Andrew Biggs, a conservative economist with the American Enterprise Institute, and I are usually opponents.
Our disagreements go back decades: including privatizing Social Security, adequacy of retirement income, and compensation of state and local government employees. Just a few weeks ago I thought he was really off base arguing that workers do not pay for their Social Security benefits.
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Sometimes, however, we see things the same way. We both have concluded that: 1) the subsidies for private-sector retirement plans do little to increase private saving; and 2) the revenues raised from repealing these “tax expenditures” could be better used to address Social Security’s funding gap.
The tax expenditures, under the personal income tax, arise because employees can defer taxes on compensation that they receive in the form of retirement savings. This tax treatment significantly reduces the lifetime taxes of participating employees, relative to saving through an ordinary investment account. It also cost the government $185 billion in 2020, equal to about 0.9% of GDP.
Who gets the tax expenditure? Studies show that 59% of the current tax expenditures for retirement saving flows to the top quintile of the income distribution. This pattern is not surprising, given that upper-income taxpayers are more likely to have access to employer-sponsored retirement plans, are more likely to participate in their employer’s plan, and contribute more when they do participate.
And recent changes will increase the share going to the top quintile. Expanded “catch-up” contributions benefit only those constrained by the existing limits — roughly 16% of participants. And increasing the age to 75 for taking required minimum distributions allows participants to take advantage of 4½ more years of tax-free growth. Generally, only the wealthiest will be able to benefit from this provision.
What do the tax expenditures buy us? Given that the tax expenditures go overwhelmingly to upper-income households, who face almost no risk of poverty in old age, it is important to ask whether these expenditures accomplish some broader social goal, such as increasing national saving.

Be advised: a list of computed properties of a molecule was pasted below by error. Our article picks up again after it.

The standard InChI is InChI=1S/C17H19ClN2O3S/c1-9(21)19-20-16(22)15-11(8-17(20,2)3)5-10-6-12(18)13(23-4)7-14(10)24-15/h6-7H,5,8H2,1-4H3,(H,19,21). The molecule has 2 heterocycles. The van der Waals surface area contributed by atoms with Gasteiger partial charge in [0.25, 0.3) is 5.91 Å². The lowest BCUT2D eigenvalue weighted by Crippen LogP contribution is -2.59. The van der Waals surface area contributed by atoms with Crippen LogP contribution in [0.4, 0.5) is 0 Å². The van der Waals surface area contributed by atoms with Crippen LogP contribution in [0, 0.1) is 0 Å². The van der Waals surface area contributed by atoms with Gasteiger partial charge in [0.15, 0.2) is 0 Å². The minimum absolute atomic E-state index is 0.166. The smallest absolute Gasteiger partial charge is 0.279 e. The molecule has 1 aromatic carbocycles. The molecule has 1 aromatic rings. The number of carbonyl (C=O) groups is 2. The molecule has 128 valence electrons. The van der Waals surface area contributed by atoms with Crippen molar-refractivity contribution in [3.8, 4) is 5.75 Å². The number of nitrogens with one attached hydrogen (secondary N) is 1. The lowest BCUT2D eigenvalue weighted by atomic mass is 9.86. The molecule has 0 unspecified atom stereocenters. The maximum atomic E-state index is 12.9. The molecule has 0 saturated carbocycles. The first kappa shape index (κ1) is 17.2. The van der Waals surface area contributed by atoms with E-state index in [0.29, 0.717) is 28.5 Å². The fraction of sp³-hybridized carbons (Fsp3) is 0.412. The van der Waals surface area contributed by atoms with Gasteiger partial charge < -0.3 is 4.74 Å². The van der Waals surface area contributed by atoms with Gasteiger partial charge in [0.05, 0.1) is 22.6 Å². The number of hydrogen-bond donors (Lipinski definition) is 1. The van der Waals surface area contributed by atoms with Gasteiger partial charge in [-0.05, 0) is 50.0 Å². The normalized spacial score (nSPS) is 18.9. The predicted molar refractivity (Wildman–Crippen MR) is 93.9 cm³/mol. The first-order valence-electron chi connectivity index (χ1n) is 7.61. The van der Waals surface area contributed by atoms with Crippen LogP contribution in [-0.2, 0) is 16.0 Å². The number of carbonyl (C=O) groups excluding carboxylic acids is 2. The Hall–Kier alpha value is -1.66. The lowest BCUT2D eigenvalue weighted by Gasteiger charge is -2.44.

Theory does not provide a strong basis for assuming that the federal tax preferences increase total saving. Yes, tax preferences make retirement saving more attractive and massive amounts have been accumulated in retirement plans. But the economists’ lifecycle model suggests that people may simply shift savings from ordinary taxable investment accounts to tax-favored retirement accounts.
Indeed, the evidence supports the predictions of the lifecycle model. The definitive 2014 study, using Danish tax data, looked at responses to a reduction in the subsidy for retirement contributions for those in the top tax bracket. The results show that, for some, pension contributions declined. But the decline was nearly entirely offset by an increase in other types of saving. The tax subsidy, in other words, had primarily induced individuals to shift their saving from taxable to tax-advantaged retirement accounts, not to increase overall household saving.
Given that the tax expenditure for retirement plans is a bad deal for taxpayers, it makes sense to curtail these tax breaks and reallocate the proceeds. Over the next 75 years, Social Security faces an actuarial deficit of 1.3% of GDP, so applying the revenues from eliminating the tax expenditure would solve 70% of the problem. And the gains would be higher than this estimate for two reasons: 1) the government would continue to collect income taxes on past tax-preferred contributions; and 2) payroll tax revenues would be higher as well because they are also affected by the tax preferences.
In short, let’s move government resources from retirement plans where the incentive does virtually nothing for retirement security to a program that indisputably does: Social Security.